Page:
C’mon, how hard could this have been to construct? There are tons of English words that translate into foreign numbers. So pfft, it’s a breeze to then come up with five lively theme answers that fit symmetrically in the grid without giving away the meta. From there, I’m telling you, it’s a snap to have the five squares corresponding to the numbers in the theme entries spell out something that is both apropos of numbers and a two-word expression containing the ultimate goal of the meta.
Bazinga. This must have been a beast. But Matt, as is his wont, makes this look easy. Joon said it well in this review (capitalization preserved): “there is a lovely little aha in realizing that these (mostly) english words are false cognates for numbers in other languages, and then another one in figuring out how to extract the answer from those numbers, and then yet a third in the aptness of the two-way reading of the 5-letter answer. everything held together perfectly. so yes, matt, i dig it. i dig it very much!” So did readers, as shown by the 18 five-star ratings and the impressive 4.69 overall average.
Repeat Offenders, by Francis Heaney (Matt Gaffney Weekly Crossword Contest #330, September 26). September was Guest Constructor Month on Matt’s contest website, and the last slot was given to Francis Heaney. He did not disappoint. The goal was to find a “ten-letter word.” The grid seemed a bit peculiar–a couple of 10s and 9s that didn’t seem to have much of a connection. The only overt hint came in the clues to the three Across answers in the middle row: [Lattice (or where a word in the clues should not appear, per crossword custom)] for GRID, [Hints (or where a word in the grid should not appear, per crossword custom)] for CLUES, and [Sucker (or word that appears more than once in a crossword)] for DUPE. That told solvers to look for “dupes” between the grid and the clues. At first blush, there appeared to be none. But then a careful parsing of the clues revealed that grid answers were hidden inside the clues. For instance, [Parts of a patriotic design], the clue for STARS, hides the word RIOT, a word found in the grid.
Now here’s where it gets really good. RIOT is not just in the grid–it crosses the word STARS, the answer to the hidden “riot” clue. That’s amazing.
And here’s where it gets simply unbelievable. The clue for RIOT, [Activity that may involve civil unrest, arson, looting, and the like], returns the favor and hides the word STARS! So the hidden clue duplication works for both words that cross! This happens nine more times–ten total–in the puzzle. That’s so beyond cool you can’t even see it on the spectrum.
Wait, did I say ten times total? The meta asks for a ten-letter word. Hmm. If we circle the crossing for each of the ten answer pairs (as Joon did yet again–thanks, man!), the circled letters spell RECIDIVISM, a habit of “repeat offenders.” There’s your meta answer. So what you have here is a meta puzzle with twenty theme entries that intersect at precise spots to spell a fitting ten-letter word, all using clever clues to disguise hidden words. No wonder Joon and readers used words like “stunning,” “exceptional,” “brilliant,” and “jaw-dropping.” Here too, Joon put it best: “there are some puzzles that are so brilliant that i say to myself as a sometime constructor, “i wish i’d thought of that!” and then there are francis heaney puzzles, which are so far beyond anything i could have thought of (let alone executed) that i’m just glad there’s a francis heaney and i get to solve his puzzles.”
Road Trips, by Pete Muller (Muller Monthly Music Meta, December 1). As you can see from the lovely screenshot (taken from Pete Muller’s site), the grid included the titles of ten hit songs from various artists. The clues for these entries revealed that each was a part of one of three “trips.” Pete’s screenshot helpfully arranges the songs for each trip by color. The key was realizing that each song either mentions or specifically relates to a particular place in the United States. Let’s use the blue songs as an example. LULLABY, which specifically mentions Hollywood Hills, was labelled in the clue as Song #1. Song #2 was CHAINS, which mentions Seattle. Song #3 was TAKE IT EASY, which mentions a corner in Winslow, Arizona. And song #4 was BIG CITY, which mentions Montana.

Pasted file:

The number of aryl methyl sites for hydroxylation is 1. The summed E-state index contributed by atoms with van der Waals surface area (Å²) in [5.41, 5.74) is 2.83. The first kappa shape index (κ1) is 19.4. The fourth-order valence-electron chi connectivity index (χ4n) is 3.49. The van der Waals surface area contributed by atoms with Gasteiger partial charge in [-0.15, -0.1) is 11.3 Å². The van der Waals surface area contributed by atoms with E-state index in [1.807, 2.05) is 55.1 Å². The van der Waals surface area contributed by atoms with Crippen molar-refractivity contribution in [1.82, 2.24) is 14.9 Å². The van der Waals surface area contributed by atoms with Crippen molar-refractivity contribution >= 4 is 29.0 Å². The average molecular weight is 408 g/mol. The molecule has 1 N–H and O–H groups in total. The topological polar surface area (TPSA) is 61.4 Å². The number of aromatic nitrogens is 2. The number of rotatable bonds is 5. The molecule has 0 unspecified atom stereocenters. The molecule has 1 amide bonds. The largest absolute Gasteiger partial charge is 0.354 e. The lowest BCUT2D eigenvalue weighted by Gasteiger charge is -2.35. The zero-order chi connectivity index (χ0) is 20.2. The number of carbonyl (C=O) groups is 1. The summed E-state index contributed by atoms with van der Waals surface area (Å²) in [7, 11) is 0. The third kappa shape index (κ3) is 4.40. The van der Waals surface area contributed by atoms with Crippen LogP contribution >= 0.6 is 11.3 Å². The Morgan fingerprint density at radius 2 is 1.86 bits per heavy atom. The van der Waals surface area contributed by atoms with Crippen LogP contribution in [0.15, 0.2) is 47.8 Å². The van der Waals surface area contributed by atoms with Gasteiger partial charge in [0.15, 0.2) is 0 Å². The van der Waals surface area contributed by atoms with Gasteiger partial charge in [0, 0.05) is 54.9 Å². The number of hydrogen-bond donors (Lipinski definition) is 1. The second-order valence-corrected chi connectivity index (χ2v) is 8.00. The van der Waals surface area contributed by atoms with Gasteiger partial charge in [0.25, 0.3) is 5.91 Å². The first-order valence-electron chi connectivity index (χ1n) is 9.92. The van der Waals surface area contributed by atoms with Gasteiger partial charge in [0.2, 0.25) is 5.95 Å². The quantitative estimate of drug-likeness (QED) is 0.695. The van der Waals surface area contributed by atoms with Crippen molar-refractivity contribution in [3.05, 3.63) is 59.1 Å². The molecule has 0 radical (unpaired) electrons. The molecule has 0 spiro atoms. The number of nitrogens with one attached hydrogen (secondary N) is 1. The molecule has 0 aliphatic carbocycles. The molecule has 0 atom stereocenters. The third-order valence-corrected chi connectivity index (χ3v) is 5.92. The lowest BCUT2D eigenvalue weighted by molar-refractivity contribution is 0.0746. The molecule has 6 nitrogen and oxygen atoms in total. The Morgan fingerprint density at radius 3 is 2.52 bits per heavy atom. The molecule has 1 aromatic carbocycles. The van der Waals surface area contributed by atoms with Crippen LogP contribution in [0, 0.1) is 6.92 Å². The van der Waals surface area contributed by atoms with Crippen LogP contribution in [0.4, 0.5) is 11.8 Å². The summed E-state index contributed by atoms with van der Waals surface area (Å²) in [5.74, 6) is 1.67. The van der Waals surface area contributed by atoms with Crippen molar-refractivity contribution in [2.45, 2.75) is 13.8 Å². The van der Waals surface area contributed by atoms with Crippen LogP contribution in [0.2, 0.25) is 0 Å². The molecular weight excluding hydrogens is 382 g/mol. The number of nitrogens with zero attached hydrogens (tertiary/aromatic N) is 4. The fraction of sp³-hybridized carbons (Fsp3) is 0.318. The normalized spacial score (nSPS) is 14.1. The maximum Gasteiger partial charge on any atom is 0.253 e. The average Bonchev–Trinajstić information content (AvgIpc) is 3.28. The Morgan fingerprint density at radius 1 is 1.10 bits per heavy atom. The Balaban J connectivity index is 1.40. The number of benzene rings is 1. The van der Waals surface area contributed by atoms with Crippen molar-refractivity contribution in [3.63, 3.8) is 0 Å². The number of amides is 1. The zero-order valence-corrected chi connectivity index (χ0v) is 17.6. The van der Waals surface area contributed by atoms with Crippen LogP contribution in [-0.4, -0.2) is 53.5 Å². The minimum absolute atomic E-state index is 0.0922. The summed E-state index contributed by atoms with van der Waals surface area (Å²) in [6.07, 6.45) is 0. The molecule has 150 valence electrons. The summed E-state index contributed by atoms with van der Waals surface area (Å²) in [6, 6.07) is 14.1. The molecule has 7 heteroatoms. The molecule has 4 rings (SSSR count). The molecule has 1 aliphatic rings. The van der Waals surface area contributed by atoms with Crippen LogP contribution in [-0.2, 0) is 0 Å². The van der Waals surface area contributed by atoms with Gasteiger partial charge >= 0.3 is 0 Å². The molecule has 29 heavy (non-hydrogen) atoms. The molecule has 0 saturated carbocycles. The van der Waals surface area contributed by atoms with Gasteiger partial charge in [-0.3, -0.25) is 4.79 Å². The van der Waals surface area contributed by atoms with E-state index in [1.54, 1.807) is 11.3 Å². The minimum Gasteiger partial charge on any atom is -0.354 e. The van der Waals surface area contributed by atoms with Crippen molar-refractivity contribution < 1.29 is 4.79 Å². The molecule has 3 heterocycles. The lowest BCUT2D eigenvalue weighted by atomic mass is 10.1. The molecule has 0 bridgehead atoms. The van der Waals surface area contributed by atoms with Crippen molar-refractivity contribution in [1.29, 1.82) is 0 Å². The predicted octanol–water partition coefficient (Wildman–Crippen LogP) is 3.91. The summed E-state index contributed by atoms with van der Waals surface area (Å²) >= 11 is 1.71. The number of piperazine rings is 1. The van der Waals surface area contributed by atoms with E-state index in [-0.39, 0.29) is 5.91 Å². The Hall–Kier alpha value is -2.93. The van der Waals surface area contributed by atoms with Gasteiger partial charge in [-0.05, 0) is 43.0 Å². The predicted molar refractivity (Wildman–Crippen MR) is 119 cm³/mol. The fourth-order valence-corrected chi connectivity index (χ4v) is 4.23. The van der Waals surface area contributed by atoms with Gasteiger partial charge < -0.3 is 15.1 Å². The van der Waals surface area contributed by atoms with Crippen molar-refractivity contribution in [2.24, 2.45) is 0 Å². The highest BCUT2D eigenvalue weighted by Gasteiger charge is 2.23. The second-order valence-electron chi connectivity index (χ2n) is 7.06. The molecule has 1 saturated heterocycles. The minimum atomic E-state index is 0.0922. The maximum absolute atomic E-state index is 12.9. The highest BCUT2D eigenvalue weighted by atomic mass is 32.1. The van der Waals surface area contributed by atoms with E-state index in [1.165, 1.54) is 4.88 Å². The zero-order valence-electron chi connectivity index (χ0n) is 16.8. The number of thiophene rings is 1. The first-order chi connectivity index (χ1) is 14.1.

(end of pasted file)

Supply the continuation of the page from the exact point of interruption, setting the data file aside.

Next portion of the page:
If you imagine those four places as part of a road trip, draw out that trip on a map, and then repeat the same process for each of the other two road trips, you’d have a map that looks like this (a resized version of a map prepared by Pete). Whaddya know, the map lines look like the logo for the band Nine Inch Nails, the answer to the meta!
There’s so much to admire from this puzzle–where does one start? Despite ten(!) symmetrically placed theme entries, you have smooth fill. You get to play with a map. You get to draw. You literally see the “aha moment” as you are drawing the lines. Metas don’t get more satisfying. Maybe that’s why only this puzzle, of the 1,039 crosswords from 2014 that got at least ten star ratings from readers, scored a perfect 5.0 average. Our readers loved it, but my favorite comment came from someone who posted on Pete’s website, someone named Sheep 1234: “That was amazing. By far, the best meta-solving rush I have gotten in a while. The whole thing is just mind-blowing in its elegance.” Amen.
And the 2014 Orca for Best Meta/Contest Crossword goes to…
Flight Path, by Francis Heaney (American Values Club Crossword, April 16)! It was nearly impossible to pull one puzzle from this slate and label it “best.” You can make a powerful case for any of the nominees to claim the prize. Ultimately, though, all of the layers to this puzzle helped it rise to the top for this particular award. You had a secret word within a secret message, both of which were apt with the prison theme. You had to find a path through the grid. You had lots of prison references in the grid and throughout the clues. Everything just worked with this one.
Since it was a contest puzzle, the blog did not contain a review of the puzzle. That means there wasn’t a forum for readers to share their thoughts about this puzzle. Luckily, though, the readers spoke through the star rating tool: this puzzle scored an impressive 4.96 average rating from 13 readers.
Congratulations, Francis – with this Orca we grant you parole subject to the condition that you keep cranking out creative and entertaining puzzles. Hearty thanks too to all the nominees and others who made the selection of nominees for this particular Orca especially challenging. Tune in tomorrow for another category in which there easily could have been a dozen nominees, the Best Gimmick Crossword.